There is an interesting trend going in vineyards across the United States and specifically in those areas that have or are in the process of legalizing recreational cannabis use. Viticulturists (grape farmers) are using their skills in the science of grapes to enter a new type of horticulture: marijuana.
Legalization of recreational use of marijuana has concerned many in the alcohol industry. Many makers of craft beer and/or spirits feel that their sales will stagnate or decrease significantly due to the acceptance of cannabis use. They fear is that consumers will trade one psychoactive substance (alcohol) for cannabis, and their fear is justified, due to marijuana being safer than alcohol. Yet there is one group that feels calm and welcoming about this trajectory towards legalization: viticulturists, or as they are more commonly known, winemakers.
At first blush, wine and marijuana do not seem to have a lot in common, but it would be a mistake to stop there. Many people drink wine not for the sole purpose of feeling its effects, but for the entire experience of the wine. Think of wine connoisseurs; they enjoy the entire experience of wine – tasting notes, the process of making it, the origin of the grape variety, etc. The same can be said for many, many consumers of cannabis. Winemakers who are leading the charge in growing cannabis are located in areas that already allow recreational use, which is not surprising. They believe that there is space in the marketplace for both legal use of cannabis and for wine consumption. From food pairings to informational testing sessions, wine and cannabis have a lot more in common than you would think. Many viticulturists appreciate the cultivation of cannabis, if not ardent supporters of the community. Similar to grapes used for wine making, cannabis plants have distinct aromas based upon where they are grown. Just as wine provides a certain psychoactive effect, so does cannabis – individual plants can provide individual and unique ‘highs’; some relaxing, some ethereal, among many other effects that a user experiences.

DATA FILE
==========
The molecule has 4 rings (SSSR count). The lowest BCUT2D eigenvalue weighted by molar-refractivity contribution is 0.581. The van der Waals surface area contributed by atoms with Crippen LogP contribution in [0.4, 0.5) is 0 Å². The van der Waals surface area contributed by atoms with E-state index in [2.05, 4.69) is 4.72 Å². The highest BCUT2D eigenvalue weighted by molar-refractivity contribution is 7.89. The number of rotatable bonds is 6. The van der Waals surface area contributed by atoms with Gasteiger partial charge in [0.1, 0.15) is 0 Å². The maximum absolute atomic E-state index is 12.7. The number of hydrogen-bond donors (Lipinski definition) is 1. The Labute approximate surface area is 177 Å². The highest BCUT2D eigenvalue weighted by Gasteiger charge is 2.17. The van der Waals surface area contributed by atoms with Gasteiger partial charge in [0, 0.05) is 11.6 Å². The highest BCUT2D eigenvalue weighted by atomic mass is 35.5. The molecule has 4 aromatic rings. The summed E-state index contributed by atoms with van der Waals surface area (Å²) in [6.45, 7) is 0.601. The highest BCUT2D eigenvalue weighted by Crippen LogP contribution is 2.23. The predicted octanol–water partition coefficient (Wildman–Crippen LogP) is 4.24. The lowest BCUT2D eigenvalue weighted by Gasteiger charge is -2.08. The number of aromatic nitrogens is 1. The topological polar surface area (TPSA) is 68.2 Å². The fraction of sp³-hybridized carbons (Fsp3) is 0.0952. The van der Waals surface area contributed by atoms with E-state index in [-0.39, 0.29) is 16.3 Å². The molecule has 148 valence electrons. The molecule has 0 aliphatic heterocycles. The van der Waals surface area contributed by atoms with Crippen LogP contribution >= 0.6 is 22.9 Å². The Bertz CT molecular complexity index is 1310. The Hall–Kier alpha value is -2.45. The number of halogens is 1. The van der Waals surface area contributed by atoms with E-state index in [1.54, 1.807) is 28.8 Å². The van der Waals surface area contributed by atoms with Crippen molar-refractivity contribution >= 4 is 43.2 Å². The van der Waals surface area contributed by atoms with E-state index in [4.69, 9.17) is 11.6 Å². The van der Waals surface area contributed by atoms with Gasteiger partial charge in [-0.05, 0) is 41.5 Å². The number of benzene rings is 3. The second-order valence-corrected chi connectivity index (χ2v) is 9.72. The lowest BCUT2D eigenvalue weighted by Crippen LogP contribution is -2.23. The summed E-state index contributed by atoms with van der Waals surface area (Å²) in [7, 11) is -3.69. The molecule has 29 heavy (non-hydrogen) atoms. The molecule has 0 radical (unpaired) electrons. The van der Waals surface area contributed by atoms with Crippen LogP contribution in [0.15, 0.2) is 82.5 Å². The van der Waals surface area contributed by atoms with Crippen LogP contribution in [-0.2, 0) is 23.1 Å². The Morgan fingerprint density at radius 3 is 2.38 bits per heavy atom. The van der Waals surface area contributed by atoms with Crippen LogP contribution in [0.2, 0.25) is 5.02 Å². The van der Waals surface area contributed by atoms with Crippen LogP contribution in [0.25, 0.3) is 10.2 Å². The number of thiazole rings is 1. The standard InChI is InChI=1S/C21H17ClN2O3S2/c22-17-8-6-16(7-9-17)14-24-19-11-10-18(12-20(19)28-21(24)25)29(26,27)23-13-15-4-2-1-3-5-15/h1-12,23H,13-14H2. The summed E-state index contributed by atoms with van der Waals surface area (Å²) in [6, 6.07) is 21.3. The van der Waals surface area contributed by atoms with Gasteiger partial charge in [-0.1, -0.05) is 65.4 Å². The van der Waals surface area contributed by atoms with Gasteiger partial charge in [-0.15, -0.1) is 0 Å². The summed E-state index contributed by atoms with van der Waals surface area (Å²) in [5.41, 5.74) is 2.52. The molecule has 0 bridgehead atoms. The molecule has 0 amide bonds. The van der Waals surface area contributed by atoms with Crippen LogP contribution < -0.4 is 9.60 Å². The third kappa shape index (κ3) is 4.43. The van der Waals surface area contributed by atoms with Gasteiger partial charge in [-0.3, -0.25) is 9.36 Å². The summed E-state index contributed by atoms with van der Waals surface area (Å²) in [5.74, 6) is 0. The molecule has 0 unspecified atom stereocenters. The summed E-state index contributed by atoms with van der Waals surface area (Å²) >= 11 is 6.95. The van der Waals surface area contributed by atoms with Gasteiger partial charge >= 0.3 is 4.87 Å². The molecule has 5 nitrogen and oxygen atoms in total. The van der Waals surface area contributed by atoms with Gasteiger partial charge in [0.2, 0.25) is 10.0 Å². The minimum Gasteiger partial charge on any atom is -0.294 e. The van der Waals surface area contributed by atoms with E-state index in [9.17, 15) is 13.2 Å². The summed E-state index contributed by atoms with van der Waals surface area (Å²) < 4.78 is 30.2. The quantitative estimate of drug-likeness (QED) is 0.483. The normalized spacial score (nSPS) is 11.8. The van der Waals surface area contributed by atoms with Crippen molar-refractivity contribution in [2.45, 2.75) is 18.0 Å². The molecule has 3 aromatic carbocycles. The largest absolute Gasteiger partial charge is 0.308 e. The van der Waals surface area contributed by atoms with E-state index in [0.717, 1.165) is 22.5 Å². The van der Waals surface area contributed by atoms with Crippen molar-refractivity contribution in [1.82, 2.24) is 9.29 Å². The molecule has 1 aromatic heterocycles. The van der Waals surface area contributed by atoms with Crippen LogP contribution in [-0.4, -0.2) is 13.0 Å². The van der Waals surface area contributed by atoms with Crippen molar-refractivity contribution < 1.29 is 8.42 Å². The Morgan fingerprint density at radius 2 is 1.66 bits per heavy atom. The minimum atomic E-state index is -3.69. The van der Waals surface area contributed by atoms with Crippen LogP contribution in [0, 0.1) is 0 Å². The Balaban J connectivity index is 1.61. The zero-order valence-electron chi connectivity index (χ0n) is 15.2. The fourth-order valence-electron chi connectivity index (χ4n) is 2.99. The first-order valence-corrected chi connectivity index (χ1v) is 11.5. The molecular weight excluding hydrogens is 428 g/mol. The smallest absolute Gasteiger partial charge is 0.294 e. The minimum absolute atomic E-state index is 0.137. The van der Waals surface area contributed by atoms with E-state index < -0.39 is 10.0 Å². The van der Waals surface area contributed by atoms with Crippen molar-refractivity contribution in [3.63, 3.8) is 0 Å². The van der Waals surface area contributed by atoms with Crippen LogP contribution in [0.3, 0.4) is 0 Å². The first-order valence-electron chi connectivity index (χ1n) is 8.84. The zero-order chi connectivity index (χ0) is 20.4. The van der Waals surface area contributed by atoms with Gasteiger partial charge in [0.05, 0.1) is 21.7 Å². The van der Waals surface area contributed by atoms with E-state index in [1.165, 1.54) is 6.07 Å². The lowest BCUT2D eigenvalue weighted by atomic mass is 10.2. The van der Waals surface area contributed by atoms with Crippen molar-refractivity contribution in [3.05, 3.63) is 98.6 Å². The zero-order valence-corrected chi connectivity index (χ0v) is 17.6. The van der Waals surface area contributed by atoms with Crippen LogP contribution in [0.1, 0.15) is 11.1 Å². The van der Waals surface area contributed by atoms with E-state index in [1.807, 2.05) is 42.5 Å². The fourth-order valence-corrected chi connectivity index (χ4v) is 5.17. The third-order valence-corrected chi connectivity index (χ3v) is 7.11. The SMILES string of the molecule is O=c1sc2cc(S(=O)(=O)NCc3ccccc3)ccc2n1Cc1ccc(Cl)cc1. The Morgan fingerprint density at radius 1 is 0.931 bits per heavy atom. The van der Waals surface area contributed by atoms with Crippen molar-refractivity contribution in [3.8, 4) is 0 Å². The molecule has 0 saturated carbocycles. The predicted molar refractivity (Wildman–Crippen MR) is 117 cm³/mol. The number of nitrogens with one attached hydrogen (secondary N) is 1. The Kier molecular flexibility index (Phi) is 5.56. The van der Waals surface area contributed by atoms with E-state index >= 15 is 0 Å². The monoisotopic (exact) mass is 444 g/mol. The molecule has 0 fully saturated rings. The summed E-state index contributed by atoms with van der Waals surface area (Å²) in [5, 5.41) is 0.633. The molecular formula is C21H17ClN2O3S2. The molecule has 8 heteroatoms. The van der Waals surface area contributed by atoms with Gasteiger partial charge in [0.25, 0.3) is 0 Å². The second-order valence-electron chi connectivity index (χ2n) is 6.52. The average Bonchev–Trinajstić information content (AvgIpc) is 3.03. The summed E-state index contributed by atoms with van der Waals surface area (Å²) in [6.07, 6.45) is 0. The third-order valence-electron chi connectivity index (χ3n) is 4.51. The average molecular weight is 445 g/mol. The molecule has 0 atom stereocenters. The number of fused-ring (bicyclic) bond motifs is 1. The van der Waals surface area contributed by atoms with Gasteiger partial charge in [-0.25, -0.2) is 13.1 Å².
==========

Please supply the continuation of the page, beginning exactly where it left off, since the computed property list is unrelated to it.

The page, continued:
Many winemakers have purchased additional land in areas such as Oregon, Colorado, and of course, in the ‘Emerald Triangle’ a three country area in Northern California that is thought to be the largest concentration of cannabis growing/farming in the United States. Beyond the similarities in wine tasting and the uniqueness of each cannabis plant, there is a strong economic pull for winemakers. For some, over planting grapes can cause a lopsided supply/demand, resulting in diminished production of wine, and ultimately profits. Cannabis that can be sold for both medical and recreational uses produces a higher return on investment, and can provide additional economic stability for the growers. For example, one ton of grapes can net two thousand dollars; he/she can make the same amount for one pound of cannabis. It is not all about the money however, there is a communal interest in the artisanal cultivation surrounding wine and cannabis production, and I think we will be seeing more ‘wine and weed’ tastings as time goes on.